Park Byeong-seug, a South Korean lawmaker and member of the Democratic Party of Korea, said Song was also likely to convey the results of China’s high-level exchanges with South Korea in Seoul last month, including the meeting between Beijing’s top diplomat Yang Jiechi and Moon.
The announcement of Song’s visit came after Kim confirmed his willingness to conduct diplomacy with Pyongyang’s arch-rival Washington during a meeting with his most senior officials.
According to KCNA, Kim presented strategies and tactics to address the “development of the Korean peninsula situation” but made no specific reference to “denuclearisation”.
Trump said on Monday that the summit was expected to happen in late May or early June, and that “hopefully we’ll be able to make a deal on the de-nuking of North Korea”.
Analysts say that Washington and Pyongyang have different definitions of “denuclearisation”, and that while Kim is keen to appease Washington, he does not want to upset the North Korean people by suggesting the country is about to surrender its nuclear capabilities.
The White House has made Pyongyang taking steps to disarm its nuclear arsenal a precondition for the bilateral summit, but Kim has said he will agree to denuclearise only if the US provides assurances of his country’s security, which may include the withdrawal of US troops from South Korea.
Yang Moo-jin, a professor at the University of North Korean Studies in Seoul, said Kim was aware that denuclearisation would top the upcoming summits.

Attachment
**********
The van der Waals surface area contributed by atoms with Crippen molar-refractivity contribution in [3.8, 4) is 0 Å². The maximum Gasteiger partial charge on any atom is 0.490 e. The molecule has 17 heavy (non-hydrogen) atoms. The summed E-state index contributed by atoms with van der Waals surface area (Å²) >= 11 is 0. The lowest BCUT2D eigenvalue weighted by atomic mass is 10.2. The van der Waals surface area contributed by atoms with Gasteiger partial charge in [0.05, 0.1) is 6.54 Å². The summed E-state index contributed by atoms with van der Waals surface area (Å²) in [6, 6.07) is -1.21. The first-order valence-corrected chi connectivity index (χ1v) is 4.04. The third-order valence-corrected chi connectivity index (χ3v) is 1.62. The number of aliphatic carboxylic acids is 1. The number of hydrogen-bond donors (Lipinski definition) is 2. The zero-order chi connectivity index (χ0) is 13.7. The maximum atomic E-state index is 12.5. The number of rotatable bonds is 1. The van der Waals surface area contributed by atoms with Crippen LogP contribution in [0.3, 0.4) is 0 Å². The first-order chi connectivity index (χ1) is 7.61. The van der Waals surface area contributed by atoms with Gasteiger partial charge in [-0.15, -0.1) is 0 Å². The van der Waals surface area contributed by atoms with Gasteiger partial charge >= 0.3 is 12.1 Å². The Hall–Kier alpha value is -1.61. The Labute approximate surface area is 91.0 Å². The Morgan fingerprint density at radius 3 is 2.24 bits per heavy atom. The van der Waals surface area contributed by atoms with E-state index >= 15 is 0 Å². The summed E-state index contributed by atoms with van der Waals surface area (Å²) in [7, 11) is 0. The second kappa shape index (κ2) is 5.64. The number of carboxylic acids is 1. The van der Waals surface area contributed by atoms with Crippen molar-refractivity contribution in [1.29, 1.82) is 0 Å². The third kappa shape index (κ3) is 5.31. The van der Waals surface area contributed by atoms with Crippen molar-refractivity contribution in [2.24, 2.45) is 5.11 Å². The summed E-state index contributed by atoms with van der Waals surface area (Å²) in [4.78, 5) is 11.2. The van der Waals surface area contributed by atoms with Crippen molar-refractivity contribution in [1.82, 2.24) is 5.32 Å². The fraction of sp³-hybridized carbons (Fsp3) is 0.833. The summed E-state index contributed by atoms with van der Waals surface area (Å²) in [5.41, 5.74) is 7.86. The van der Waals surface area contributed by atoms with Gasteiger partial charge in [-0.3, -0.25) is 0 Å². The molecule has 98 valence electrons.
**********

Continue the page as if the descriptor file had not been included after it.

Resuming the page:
“But it may be premature for him to tell his people about it at the moment as he has repeatedly said that ‘talks for denuclearisation’ would not be acceptable,” he said.
Despite Kim’s recent conciliatory moves, “it is going to take quite some time for him to explain it to his ruling party and North Koreans”, he said.
Nonetheless, Yang remained upbeat about Kim’s summit with Trump.
“I don’t doubt his [Kim’s] will to denuclearise, as he has already shown his willingness to do so to the US, China and South Korea,” he said. “As long as the survival of the regime is guaranteed, he will make his move for denuclearisation.”
But James Kim, a research fellow with the American Politics and Policy Programme at the Asan Institute for Policy Studies in Seoul, was more cautious about a possible breakthrough from the US-North Korean summit.
“North Korea has not yet made any detailed plans for denuclearisation,” he said. “We also do not know how much the US will demand [from North Korea], or how much the North may accommodate [the US]. The upcoming summit is a starting point rather than a finish line.”
The KCNA report said that while talking about the inter-Korean summit to be held at Panmunjom on April 27, Kim expressed his willingness to reconcile with Seoul, and discussed the “direction of the development of North-South relations”.
A South Korean diplomatic source said that Beijing welcomed any move by Kim to keep Beijing in the loop with regards to the talks on denuclearisation.
“North Korea needs the assurance from China, and China wants to exert its influence on the peninsula through North Korea,” the person said. “It seems like Kim is opening doors for China to be part of the talks.”
Yang said Beijing was keen to prevent the collapse of the Kim regime and secure the stability of the Korean Peninsula, and would therefore be “more than interested” to participate in the peace talks.